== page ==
NBC 4 New York
A person of interest is being questioned in connection with threatening letters sent to President Barack Obama, New York City Mayor Michael Bloomberg and his anti-gun group, according to law enforcement officials. Jonathan Dienst reports.
Mayor Bloomberg said he feels "perfectly safe" despite letters sent to him and his anti-gun group that were tainted with ricin and hinted of more threats to come.
Bloomberg said on his radio show Friday that threats come with the job. A similar letter send to President Obama is also being tested for the poisonous substance.
"There are legitimate ways to express yourself and then there are ways that just are inappropriate, illegal, disgraceful," Bloomberg said. "I trust the police department and I feel perfectly safe."
Law enforcement officials say a person of interest is being questioned in connection with the letters.
The Texas man is described as an Army veteran who is a contractor with the Department of Defense. He has connections to Shreveport, La., where the letters were postmarked, but is not considered a suspect, several officials said.
The interview with the man is just one possible lead in the case, and officials emphasize the development is still part of the early stages of their investigation.
The threatening letter mailed to Obama was received Wednesday at an off-site facility and did not reach the White House, according to the Secret Service.
"This letter has been turned over to the FBI Joint Terrorism Task Force for testing and investigation," said Brian Leary, a Secret Service spokesman.
The text of the mailings threatened: "what's in this letter is nothing compared to what I've got planned for you," police and law enforcement sources said. A photo of the letter sent to Bloomberg, obtained by NBC 4 New York, is pictured below.
That letter was discovered at City Hall's mail sorting facility at 100 Gold St. on Friday, a law enforcement source told NBC 4 New York. It appeared to contain a pink, oily substance when a mail worker came across it and was immediately flagged as suspicious.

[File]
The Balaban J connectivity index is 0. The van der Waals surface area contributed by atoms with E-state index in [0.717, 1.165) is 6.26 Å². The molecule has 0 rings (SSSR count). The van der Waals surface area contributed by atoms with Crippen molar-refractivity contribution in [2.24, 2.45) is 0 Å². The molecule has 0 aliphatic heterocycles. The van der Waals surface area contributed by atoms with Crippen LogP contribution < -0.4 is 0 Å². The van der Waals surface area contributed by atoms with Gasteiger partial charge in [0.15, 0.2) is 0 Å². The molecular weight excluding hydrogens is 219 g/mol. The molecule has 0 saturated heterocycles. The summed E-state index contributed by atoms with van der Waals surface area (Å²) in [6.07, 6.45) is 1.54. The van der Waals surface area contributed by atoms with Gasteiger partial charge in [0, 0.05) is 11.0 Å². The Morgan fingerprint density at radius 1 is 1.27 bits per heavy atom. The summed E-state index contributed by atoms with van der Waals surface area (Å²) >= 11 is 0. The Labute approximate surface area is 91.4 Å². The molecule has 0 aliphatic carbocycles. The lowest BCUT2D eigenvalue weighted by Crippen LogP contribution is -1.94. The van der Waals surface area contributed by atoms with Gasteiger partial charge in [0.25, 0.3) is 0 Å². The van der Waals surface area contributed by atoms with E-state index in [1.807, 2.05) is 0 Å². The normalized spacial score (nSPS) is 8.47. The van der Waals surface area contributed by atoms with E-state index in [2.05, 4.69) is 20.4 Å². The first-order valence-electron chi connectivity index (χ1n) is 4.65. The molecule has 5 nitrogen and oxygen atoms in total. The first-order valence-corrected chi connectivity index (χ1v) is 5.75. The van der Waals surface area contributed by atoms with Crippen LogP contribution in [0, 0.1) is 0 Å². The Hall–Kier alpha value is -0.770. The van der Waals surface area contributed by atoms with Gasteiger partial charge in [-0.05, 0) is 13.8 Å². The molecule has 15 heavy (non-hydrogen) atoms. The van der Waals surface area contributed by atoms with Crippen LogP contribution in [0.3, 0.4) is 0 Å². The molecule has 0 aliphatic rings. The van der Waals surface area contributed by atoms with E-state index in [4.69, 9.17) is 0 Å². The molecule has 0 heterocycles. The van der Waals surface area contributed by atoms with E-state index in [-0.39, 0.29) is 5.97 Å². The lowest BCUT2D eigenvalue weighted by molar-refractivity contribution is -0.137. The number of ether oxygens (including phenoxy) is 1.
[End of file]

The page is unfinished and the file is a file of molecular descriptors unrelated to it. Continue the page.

An initial field test didn't bring up any sign of ricin, a source said. But more preliminary testing Wednesday showed the letter tested positive for ricin.
An identical letter containing ricin was sent to the Mayors Against Illegal Guns headquarters in Washington, D.C. and was opened on Monday, police said.
According to law enforcement sources, the three similar threatening letters were postmarked May 20 and sent without a return address or signature. Sources said the NYPD tried to pull fingerprints off the letter discovered at the city's mail sorting site, but nothing usable was found. Authorities also plan to check for any possible DNA.
It wasn't known if any viable forensic evidence was discovered on the letters sent to Washington or the White House. All three mailings read in part: "You will have to kill me and my family before you get my guns. Anyone wants to come to my house will get shot in the face. The right to bear arms is my constitutional God given right and I will exercise that right till the day I die."
Bloomberg is the founder of the anti-gun group.
On his radio show Friday, he vowed to keep pushing the anti-gun agenda.
"I'll go about my business, and we're certainly going to keep working on getting guns off the streets, out of the hands of criminals and people with mental problems," he said.
Ricin is a poison found naturally in castor beans. Symptoms can include difficulty breathing, vomiting and redness on the skin depending on how the affected person comes into contact with the poison.